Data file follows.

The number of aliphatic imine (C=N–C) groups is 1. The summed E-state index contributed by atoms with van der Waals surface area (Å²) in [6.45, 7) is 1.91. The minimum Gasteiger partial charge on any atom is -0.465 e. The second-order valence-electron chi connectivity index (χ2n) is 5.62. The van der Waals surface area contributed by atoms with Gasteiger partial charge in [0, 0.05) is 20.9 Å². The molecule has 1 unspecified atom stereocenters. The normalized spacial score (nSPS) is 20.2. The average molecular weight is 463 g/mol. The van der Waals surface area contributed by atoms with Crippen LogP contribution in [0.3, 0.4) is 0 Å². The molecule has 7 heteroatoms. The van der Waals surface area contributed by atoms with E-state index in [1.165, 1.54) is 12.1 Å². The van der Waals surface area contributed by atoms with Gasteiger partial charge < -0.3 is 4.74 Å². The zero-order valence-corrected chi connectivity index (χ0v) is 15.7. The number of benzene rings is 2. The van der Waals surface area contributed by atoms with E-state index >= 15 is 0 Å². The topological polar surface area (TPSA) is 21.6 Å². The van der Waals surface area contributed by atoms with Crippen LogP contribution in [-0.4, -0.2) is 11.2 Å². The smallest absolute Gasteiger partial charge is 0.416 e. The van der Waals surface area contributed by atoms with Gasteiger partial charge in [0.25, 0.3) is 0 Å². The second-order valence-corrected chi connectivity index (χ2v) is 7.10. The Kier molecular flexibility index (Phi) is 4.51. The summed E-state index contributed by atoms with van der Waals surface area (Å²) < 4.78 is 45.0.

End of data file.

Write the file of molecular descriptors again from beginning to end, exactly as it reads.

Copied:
The number of aliphatic imine (C=N–C) groups is 1. The summed E-state index contributed by atoms with van der Waals surface area (Å²) in [6.45, 7) is 1.91. The minimum Gasteiger partial charge on any atom is -0.465 e. The second-order valence-electron chi connectivity index (χ2n) is 5.62. The van der Waals surface area contributed by atoms with Gasteiger partial charge in [0, 0.05) is 20.9 Å². The molecule has 1 unspecified atom stereocenters. The normalized spacial score (nSPS) is 20.2. The average molecular weight is 463 g/mol. The van der Waals surface area contributed by atoms with Crippen LogP contribution in [0.3, 0.4) is 0 Å². The molecule has 7 heteroatoms. The van der Waals surface area contributed by atoms with E-state index in [1.165, 1.54) is 12.1 Å². The van der Waals surface area contributed by atoms with Gasteiger partial charge < -0.3 is 4.74 Å². The zero-order valence-corrected chi connectivity index (χ0v) is 15.7. The number of benzene rings is 2. The van der Waals surface area contributed by atoms with E-state index >= 15 is 0 Å². The topological polar surface area (TPSA) is 21.6 Å². The van der Waals surface area contributed by atoms with Crippen LogP contribution in [-0.4, -0.2) is 11.2 Å². The smallest absolute Gasteiger partial charge is 0.416 e. The van der Waals surface area contributed by atoms with Gasteiger partial charge in [0.25, 0.3) is 0 Å². The second-order valence-corrected chi connectivity index (χ2v) is 7.10. The Kier molecular flexibility index (Phi) is 4.51. The summed E-state index contributed by atoms with van der Waals surface area (Å²) < 4.78 is 45.0.